Farmers wanting to invest in precision guidance systems, improve their nutrient or water management or purchase energy-efficient technology will soon be able to apply for grant funding to help their projects become a reality.
DEFRA has announced that a third round of the Farming and Forestry Improvement Scheme will run from 4th February to 4th April 2014, says Charlie Mack, an agricultural business consultant at Brown & Co.
“Like previous rounds the latest round is expected to cover a range of green projects including the purchase of new machinery enabling environmentally friendly growth of a farm business,” he explains.
“Farmers, landowners and contractors may all be eligible as previously. The grants are for capital items and are paid at a rate of up to 40% in lowland areas and up to 50% in upland areas. The maximum grant allowance for any projects, cumulatively per business, over this period is £35,000. There is a minimum individual grant claim of £2,500, equating to a minimum project spend of £6,250. Applicants from previous rounds are also invited to apply and any funding received will not count against this round.”
Grants are run on a competitive basis and applicants making the stronger cases are likely to improve their chances of securing funds, says Mr Mack. “In previous rounds we applied on behalf of significant numbers of clients with a near 100% record of success.”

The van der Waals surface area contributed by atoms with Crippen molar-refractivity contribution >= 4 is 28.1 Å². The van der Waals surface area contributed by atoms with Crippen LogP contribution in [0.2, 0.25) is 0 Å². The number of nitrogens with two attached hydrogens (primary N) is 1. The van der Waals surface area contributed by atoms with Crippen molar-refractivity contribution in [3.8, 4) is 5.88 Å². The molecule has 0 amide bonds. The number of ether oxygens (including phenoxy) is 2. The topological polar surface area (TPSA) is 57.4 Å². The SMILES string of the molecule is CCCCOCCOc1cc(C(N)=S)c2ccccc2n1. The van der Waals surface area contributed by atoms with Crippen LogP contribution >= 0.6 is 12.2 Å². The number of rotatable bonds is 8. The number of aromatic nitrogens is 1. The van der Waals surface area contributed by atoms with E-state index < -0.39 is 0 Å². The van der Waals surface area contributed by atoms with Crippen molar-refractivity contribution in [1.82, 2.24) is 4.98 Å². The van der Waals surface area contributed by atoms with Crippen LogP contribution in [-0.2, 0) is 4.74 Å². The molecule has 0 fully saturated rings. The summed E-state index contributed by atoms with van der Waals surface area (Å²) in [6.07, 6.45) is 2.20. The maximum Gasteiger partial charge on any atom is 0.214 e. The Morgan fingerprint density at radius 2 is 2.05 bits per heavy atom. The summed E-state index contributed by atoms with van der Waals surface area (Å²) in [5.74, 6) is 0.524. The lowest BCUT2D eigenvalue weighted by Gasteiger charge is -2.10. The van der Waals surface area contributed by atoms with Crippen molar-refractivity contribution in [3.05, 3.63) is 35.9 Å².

Brown & Co provides a comprehensive service from establishing which projects are eligible through to advising on feasibility and the application process. Precision farming guidance systems accounted for the bulk of applications made by the company in the first two rounds, says Mr Mack.
“Adding satellite guidance adds many benefits to a farming system, such as more accurate tramlining, less wear and tear on machinery, less overworking of soils and improved speed of operation. On top of this it can significantly reduce bills for expensive inputs such as seed, fertilisers, sprays and fuel while benefitting the environment.
“This technology does come at a significant cost. When deciding whether satellite guidance is appropriate for your farm, it is important to consider not only the potential savings and environmental benefits, but also the funding.”
William Barber of Newcome-Baker Farms, near Hunstanton, Norfolk, applied in spring 2012 for a retro-fit satellite steering system and an RTK mast to be shared with a neighbour.
“I was unaware of the scheme until the issue was raised by Charles Whitaker of Brown & Co at a meeting,” says Mr Barber. “We went on to use Brown & Co because they had a very high success rate. They were very helpful and made the process easy – it took about an hour to fill in a computerised form.”
He received the full application grant for both mast and system, which together cost about £25,000. “As well as the obvious – less fuel, time and wear and tear – we have gone onto a variable rate spreading system for P, K and Mg fertiliser (PK and Mg) which allows us to use these nutrients in a ‘smarter’ fashion.
“The system also means the men are less tired at the end of a long day as they don’t have to concentrate so long especially on jobs like sugar beet drilling. That brings safety benefits, too.”